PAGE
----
FEAR(S) OF THE DARK (DVD)

FEAR(S) OF THE DARK (DVD)
3.5 Stars
Year Released: 2007
MPAA Rating: Unrated
Running Time: 78 minutes
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“Fear(s) of the Dark” is a visually exhilarating trip through the darker regions of the subconscious—regions so dark that we aren’t always sure what is so scary about them. The animated experiment echoes the memories of nightmares, which are never as scary when recounted as when dreamed. But they can still be pretty damn creepy.

The film is a collage of nightmares as depicted by graphic artists Blutch, Charles Burns, Marie Caillou, Pierre di Sciullo, Jerry Kramsky, Lorenzo Mattotti, Richard McGuire, Michel Pirus and Romain Slocombe, with the supervision of art director Etienne Robial. It often feels a little more like a showcase of imagination than a truly frightful experience, but it still works as a study of its creators’ varying styles and mindsets.

Two remarkably different recurring pieces serve as transitions between four lengthier stories, which could each stand alone as shorts. Blutch’s pencil-drawn series follows a lanky, long-nosed sinister old man who walks around town with an evil grin, unleashing one of his many vicious dogs one at a time on the unsuspecting public of an antiquated town. In the other series, a woman comments on the fear of losing her political principles while black-and-white shapes move around the screen.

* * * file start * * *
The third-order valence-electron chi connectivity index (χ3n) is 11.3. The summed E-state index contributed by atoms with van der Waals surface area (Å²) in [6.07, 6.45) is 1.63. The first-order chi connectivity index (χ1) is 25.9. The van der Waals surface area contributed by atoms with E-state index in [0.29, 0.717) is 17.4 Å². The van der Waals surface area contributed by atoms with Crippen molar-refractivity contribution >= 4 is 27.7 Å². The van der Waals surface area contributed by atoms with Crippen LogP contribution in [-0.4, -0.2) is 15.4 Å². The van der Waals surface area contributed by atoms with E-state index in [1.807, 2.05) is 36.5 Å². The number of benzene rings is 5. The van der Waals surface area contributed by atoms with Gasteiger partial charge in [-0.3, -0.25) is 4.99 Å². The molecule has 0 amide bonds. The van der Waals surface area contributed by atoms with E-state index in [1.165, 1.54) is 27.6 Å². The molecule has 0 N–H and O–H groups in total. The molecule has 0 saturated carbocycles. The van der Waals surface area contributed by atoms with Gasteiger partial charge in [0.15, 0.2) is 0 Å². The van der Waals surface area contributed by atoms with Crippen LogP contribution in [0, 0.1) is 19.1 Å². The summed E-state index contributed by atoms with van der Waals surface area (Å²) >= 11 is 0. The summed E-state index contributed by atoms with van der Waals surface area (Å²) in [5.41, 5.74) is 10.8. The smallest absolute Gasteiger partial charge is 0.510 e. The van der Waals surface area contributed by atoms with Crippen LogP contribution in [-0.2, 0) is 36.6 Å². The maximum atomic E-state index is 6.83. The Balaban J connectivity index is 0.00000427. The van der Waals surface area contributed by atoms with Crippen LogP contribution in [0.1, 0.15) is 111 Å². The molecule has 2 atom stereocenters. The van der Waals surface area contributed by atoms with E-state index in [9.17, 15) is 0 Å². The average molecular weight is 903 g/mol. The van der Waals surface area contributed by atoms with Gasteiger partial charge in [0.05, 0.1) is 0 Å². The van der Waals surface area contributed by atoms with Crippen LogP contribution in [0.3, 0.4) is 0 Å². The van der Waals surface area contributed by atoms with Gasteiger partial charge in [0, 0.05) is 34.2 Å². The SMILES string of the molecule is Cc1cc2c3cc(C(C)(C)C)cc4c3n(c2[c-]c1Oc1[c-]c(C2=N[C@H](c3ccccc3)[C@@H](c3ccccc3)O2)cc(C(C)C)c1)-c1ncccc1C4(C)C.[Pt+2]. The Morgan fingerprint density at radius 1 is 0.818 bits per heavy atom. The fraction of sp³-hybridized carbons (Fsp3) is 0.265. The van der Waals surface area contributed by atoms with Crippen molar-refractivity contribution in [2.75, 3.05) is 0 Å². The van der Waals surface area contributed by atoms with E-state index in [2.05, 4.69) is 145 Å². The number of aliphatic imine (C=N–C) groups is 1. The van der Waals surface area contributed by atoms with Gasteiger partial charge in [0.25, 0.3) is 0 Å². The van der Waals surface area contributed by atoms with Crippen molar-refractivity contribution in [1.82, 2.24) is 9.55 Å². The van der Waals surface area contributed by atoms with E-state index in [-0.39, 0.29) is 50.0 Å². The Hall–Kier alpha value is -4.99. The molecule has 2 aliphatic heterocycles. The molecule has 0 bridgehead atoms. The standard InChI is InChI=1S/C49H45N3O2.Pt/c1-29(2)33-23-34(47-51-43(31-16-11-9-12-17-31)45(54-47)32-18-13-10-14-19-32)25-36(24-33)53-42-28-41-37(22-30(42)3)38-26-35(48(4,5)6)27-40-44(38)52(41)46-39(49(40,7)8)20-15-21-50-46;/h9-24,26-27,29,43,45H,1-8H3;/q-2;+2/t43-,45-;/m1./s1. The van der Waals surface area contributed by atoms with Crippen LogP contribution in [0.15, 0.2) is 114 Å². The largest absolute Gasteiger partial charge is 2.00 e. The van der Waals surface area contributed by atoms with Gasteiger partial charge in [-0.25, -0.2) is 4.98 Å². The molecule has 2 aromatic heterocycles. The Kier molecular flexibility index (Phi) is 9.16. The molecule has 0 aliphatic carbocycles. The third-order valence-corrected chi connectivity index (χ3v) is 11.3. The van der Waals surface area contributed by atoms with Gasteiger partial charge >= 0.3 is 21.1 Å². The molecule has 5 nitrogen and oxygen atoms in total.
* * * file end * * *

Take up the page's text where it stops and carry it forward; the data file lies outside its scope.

Of the stand-alone pieces, McGuire creates the most distinct style with a minimalist sequence that fills the screen with mostly black to study light and the lack thereof. Without dialogue, the story of a man who comes across a creepy house starts to take shape.

Caillou’s segment displays the strongest grasp of nightmare logic, as childhood cruelty transfers to Samurai ghosts while evil scientists force these images upon our young heroine. Burns’ clean drawings create a story of fear and paranoia, as an old childhood nightmare follows a simple village boy to college.

While they’re all based on a theme, the various stories don’t really add up to anything more than the sum of their parts. But the equation remains fascinating.



Posted on October 31, 2009 in Reviews by
Buffer


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